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I have been reading left right and centre about unicode and python. I think I understand what encoding/decoding is, yet as soon as I try to use a standard library method manipulating a file name, I get the infamous:

 UnicodeEncodeError: 'ascii' codec can't encode character u'\xe9' in position 19:
 ordinal not in range(128)

In this case \xe9 stands for 'é', and it doesn't matter if I call it from a os.path.join() or a shutil.copy(), it throws the same error. From what I understand it has to do with the default encoding of python. I try to change it with:

# -*- coding: utf-8 -*- 

Nothing changes. If I type:


it tells me:

ImportError: cannot import name setdefaultencoding

What I really don't understand is why it works when I type it in the terminal, '\xe9' and all. Could someone please explain to me why this is happening/how to get around it?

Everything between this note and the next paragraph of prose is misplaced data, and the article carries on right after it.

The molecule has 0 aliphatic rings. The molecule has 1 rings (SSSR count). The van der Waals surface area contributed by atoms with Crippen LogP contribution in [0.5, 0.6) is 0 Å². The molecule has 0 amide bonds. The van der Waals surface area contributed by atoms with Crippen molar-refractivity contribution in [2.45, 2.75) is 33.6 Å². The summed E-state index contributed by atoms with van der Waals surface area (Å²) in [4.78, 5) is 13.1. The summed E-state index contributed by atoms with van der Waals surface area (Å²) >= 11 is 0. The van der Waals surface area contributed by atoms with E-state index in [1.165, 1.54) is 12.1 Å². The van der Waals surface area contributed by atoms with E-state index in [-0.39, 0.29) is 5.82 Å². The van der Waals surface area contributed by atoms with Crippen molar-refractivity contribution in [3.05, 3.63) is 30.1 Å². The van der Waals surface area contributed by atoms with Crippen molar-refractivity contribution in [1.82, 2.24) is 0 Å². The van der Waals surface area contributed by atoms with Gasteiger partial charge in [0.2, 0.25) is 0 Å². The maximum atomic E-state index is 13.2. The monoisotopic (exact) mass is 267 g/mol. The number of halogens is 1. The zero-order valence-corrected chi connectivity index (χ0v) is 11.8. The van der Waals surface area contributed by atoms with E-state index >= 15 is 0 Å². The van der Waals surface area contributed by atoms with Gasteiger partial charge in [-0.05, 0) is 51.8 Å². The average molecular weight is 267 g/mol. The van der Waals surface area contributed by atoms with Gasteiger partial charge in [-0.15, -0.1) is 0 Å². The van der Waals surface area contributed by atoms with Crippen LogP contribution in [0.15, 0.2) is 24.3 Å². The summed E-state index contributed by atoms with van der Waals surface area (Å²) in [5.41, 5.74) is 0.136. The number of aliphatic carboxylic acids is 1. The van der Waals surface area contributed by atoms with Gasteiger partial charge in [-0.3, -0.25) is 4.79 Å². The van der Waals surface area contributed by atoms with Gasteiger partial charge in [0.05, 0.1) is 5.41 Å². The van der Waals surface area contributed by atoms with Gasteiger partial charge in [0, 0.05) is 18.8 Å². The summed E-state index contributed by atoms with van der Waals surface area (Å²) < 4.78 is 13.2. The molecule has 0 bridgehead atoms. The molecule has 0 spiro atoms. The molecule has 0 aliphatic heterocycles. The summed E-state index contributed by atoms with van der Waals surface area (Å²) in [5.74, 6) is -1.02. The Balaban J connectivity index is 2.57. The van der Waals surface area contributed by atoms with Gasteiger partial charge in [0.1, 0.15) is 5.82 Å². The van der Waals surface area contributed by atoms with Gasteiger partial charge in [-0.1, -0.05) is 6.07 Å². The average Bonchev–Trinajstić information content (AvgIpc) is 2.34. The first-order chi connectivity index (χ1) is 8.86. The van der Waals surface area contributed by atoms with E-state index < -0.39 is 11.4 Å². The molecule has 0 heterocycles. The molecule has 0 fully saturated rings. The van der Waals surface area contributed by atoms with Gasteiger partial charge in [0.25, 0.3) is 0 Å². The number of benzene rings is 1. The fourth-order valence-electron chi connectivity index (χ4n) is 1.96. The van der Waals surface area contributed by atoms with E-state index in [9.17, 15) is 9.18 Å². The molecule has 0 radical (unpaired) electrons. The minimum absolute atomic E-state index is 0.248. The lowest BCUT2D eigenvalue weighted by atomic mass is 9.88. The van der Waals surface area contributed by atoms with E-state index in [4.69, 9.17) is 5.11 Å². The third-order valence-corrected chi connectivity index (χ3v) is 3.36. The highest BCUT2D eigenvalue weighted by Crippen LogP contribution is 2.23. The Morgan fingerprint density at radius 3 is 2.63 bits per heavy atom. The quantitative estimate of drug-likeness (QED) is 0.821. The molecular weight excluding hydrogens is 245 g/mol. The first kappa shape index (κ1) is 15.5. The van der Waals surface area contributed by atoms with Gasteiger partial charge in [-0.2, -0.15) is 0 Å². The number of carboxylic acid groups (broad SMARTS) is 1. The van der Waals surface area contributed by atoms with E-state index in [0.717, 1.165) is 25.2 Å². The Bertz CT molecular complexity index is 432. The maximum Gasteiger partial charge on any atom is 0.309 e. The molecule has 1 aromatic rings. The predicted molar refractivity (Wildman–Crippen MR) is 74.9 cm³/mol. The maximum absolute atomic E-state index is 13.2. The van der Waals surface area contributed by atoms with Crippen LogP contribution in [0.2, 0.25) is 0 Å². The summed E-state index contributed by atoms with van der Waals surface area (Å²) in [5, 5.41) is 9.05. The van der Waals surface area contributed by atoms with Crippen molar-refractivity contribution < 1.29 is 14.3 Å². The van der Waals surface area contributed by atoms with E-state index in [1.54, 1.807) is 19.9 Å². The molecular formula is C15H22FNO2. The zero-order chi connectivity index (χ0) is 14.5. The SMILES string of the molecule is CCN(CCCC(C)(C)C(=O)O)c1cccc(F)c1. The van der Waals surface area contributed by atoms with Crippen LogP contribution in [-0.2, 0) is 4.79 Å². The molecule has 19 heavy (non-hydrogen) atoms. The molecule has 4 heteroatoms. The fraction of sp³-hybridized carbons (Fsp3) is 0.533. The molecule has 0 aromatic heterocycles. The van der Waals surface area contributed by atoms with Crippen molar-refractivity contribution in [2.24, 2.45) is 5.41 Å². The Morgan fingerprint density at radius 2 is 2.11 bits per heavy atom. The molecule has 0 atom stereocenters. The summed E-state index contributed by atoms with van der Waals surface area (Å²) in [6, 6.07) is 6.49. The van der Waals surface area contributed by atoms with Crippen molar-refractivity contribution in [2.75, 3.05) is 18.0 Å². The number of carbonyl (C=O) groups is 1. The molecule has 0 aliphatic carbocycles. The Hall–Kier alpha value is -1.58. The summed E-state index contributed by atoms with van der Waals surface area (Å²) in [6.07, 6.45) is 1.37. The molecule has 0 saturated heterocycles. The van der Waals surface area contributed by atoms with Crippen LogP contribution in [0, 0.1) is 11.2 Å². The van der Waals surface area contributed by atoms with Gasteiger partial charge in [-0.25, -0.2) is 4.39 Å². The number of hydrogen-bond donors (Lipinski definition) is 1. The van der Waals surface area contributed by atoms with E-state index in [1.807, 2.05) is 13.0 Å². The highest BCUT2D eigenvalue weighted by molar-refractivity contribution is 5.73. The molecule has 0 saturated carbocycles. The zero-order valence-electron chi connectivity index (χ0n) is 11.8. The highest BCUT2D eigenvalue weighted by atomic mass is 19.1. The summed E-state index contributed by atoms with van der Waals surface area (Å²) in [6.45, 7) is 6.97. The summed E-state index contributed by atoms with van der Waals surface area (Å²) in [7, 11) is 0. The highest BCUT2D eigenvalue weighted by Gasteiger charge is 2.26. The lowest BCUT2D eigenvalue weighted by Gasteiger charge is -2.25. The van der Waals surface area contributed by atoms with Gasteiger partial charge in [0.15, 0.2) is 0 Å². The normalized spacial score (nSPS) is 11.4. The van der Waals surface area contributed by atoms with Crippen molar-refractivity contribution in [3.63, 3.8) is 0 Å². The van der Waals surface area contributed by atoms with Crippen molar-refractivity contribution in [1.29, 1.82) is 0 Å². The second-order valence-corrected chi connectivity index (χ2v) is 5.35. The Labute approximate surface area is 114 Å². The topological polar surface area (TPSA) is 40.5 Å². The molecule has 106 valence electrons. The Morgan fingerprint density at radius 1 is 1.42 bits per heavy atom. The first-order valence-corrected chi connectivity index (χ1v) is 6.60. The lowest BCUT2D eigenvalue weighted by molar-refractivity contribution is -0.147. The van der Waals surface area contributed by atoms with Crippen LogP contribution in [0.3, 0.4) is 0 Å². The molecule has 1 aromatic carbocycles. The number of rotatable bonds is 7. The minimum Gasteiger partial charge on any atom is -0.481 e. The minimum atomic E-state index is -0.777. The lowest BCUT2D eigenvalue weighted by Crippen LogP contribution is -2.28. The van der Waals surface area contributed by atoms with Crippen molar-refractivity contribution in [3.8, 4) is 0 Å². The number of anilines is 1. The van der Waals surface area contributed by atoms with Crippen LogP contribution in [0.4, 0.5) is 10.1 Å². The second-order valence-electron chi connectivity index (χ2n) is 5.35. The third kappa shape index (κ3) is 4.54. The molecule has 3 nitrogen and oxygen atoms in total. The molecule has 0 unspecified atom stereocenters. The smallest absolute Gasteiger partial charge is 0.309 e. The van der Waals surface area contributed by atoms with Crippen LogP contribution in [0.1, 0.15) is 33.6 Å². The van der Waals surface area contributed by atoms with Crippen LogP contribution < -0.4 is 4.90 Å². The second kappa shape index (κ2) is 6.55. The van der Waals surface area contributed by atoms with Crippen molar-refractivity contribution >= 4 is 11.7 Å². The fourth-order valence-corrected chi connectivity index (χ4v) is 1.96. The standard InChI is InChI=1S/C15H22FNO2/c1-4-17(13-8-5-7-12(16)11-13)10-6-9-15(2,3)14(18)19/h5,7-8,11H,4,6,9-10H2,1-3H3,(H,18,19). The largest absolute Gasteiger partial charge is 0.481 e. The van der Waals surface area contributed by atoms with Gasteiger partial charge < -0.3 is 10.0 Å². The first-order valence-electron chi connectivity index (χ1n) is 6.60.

Thank you

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up vote 1 down vote accepted

you should decode manually the filename with the correct encoding (latin1?) before os.path.join

btw: # -- coding: utf-8 -- refers to the string literals in your .py file

effbot has some good infos

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What I had not realised was that os.path.walk hands the given function encoded strings. A quick .decode('latin1') right at the beginning of the walking function solved the problem for me. Thank you! – chnaideur Apr 27 '11 at 0:07

Filenames on *nix cannot be manipulated as unicode. The filename must be encoded to match the charset of the filesystem and then used.

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You should not touch the default encoding. It is best practice and highly recommendable to keep it with 'ascii' and convert your data properly to utf-8 on the output side.

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